Pope Francis arrives in Quebec City for final days of Indigenous reconciliation visit

Brittany Hobson and Sidhartha Banerjee, The Canadian Press
Published Wednesday, July 27, 2022 5:25AM EDT
Last Updated Wednesday, July 27, 2022 4:07PM EDT

QUEBEC – A plane carrying Pope Francis landed Wednesday in Quebec’s capital city for the next leg of what the pontiff has described as a “penitential” Canadian journey focused on addressing the harms of Indigenous residential schools.

The Pope left Edmonton on Wednesday morning and arrived mid-afternoon in Quebec City, where he’s expected to meet Gov. Gen. Mary Simon and Prime Minister Justin Trudeau at the Citadelle of Quebec, before giving a public address with Simon.

Francis, in a wheelchair, was greeted on the tarmac by residential school survivors, Indigenous leaders and other dignitaries, including Quebec Premier Francois Legault.

People were already setting up lawn chairs at 10 a.m. on the Plains of Abraham, where the pontiff is expected to greet members of the public from his popemobile later Wednesday. There was a heavy police presence on the grounds, where concerts and other artistic performances were taking place throughout the afternoon.

For residential school survivor Omer St-Onge, the Pope’s visit represents a “small step” in a journey of healing.

But St-Onge, who comes from the Innu community of Uashat-Maliotenam on Quebec’s north shore, said he is hoping for more than just an apology.

“It’s time for the Pope to decide to give us back artifacts, objects that were taken from us that are all at the Vatican and in churches, documents about young people who died,” said St-Onge, whose birth name is Uapan Ushekatok.

Fabien Jaubert, also from Uashat-Maliotenam, said he had come to honour the memories of residential school survivors, including his grandmother and aunts.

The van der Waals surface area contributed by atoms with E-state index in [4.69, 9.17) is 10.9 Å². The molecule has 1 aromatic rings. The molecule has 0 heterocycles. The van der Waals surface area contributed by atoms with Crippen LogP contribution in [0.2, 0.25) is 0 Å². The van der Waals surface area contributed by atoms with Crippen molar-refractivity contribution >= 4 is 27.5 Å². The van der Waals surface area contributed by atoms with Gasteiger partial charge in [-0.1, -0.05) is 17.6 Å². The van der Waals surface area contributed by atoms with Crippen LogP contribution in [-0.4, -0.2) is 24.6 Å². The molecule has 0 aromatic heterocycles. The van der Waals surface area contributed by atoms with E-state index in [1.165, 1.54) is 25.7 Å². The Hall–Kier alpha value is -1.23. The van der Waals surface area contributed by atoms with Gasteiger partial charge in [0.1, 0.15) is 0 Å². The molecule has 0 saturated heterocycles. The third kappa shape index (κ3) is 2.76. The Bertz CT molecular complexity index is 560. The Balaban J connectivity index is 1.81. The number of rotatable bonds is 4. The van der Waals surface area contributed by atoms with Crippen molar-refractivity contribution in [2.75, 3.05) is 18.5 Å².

“I’m expecting an apology from the Pope,” he said in an interview on the Plains of Abraham ahead of the pontiff’s arrival. “I would like to hear him make one on behalf of the church, instead of just certain actors.”

Official events in Quebec have been slightly pushed back after a separate flight carrying organizers and Indigenous leaders invited to the Citadelle was delayed.

After visiting the Plains of Abraham, the Pope is to go to the residence of the archbishop of Quebec, where he plans to stay during his time in the province.

On Thursday, Francis is to hold a mass at the shrine of Ste-Anne-de-Beaupre, east of the city, then attend vespers with church officials at the Cathedral-Basilica of Notre-Dame de Quebec.

On Friday, he is to make a brief stop in Iqaluit before heading home to the Vatican.

The Alberta portion of the Pope’s journey included a visit to the Indigenous community of Maskwacis, south of Edmonton.

Standing there before residential school survivors and Indigenous leaders, he apologized for abuses at the institutions, most of which were run by the Roman Catholic Church.

Francis also led an outdoor public mass at Edmonton’s football stadium, which some criticized as too traditional.

He later joined a pilgrimage at Lac Ste. Anne, northwest of Edmonton – a place of spiritual significance for many Indigenous Catholics that is thought to have healing properties. Francis blessed the lake and sprinkled some of its water on people in the crowd.

The Pope’s Twitter account posted Tuesday, after the visit to the pilgrimage site, that “as a Church, all of us need to be healed from the temptation of choosing to defend the institution rather than seeking the truth.”

“With God’s help, let us contribute to the building up of a Mother Church that is pleasing to Him. #IndigenousPeoples #Canada.”

This report by The Canadian Press was first published July 27, 2022.

– With files from Frederic Lacroix-Couture